South Ayrshire Council has added a disease threatening the area's trees - and the people walking, cycling or driving underneath them - to its register of stretegic risks.

While many may not think a tree disease would rank alongside these other issues, the council has pointed out that falling trees affected by ash dieback could injure or even kill.

It is this threat, along with costs of addressing the issue, that has forced officials to add it to its register.

A report to the authority's leadership panel on Tuesday stated: “The issue relates to a widespread horticultural disease impacting ash trees throughout South Ayrshire that may result in a range of financial, safety and reputational risks to the organisation.

“It has been agreed that this issue should be added to the strategic risk register due to the wide reaching and significant implications it may have for the council as a whole.”

The report describes the potential impacts such as:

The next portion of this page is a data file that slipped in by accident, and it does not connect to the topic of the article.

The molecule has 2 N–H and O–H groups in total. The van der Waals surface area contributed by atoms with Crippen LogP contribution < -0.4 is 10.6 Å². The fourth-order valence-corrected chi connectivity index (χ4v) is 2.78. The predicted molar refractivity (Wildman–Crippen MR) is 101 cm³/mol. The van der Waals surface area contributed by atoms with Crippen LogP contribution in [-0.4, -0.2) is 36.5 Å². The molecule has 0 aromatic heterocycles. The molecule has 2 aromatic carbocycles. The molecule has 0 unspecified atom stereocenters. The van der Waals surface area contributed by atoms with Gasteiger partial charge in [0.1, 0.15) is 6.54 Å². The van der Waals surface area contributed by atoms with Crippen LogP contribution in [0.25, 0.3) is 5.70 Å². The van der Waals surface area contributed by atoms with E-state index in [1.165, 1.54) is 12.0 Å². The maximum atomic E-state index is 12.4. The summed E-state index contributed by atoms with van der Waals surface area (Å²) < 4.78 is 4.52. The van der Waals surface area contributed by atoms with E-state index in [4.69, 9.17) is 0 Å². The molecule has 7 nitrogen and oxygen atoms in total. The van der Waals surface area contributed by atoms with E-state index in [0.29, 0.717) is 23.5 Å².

• Fatality or injury to residents and employees;
  • Damage to property, listed structures, headstones, power and phone lines;
  • Falling ash trees' branches on roads and pavements in public open space and schools
  • Increased flooding where ash trees stabilise river banks

The report points out that this risk would lead to increased council liability, and to increased costs to mitigate the risks, such as replanting and recruiting specialists.

In October, South Ayrshire Council announced that it was working in partnership with East Ayrshire Council and the Ayrshire Roads Alliance to develop a plan to tackle the disease.

Ash dieback is caused by a fast spreading, wind-borne fungus that was first discovered in the UK in 2012.

Diseased trees must be identified and removed when they become a danger to the public, especially where they are in close proximity to targets such as roads, footpaths, buildings, car parks or play areas.

A programme of replanting will form part of SAC’s ash dieback plan to repopulate affected areas, and to mitigate the environmental impact the disease will have on the tree population of South Ayrshire.

Councillor Ian Cochrane, South Ayrshire Council’s portfolio holder for the environment, said: “Residents may see a significant change to our landscape in the coming years due to the spread of ash dieback in South Ayrshire.”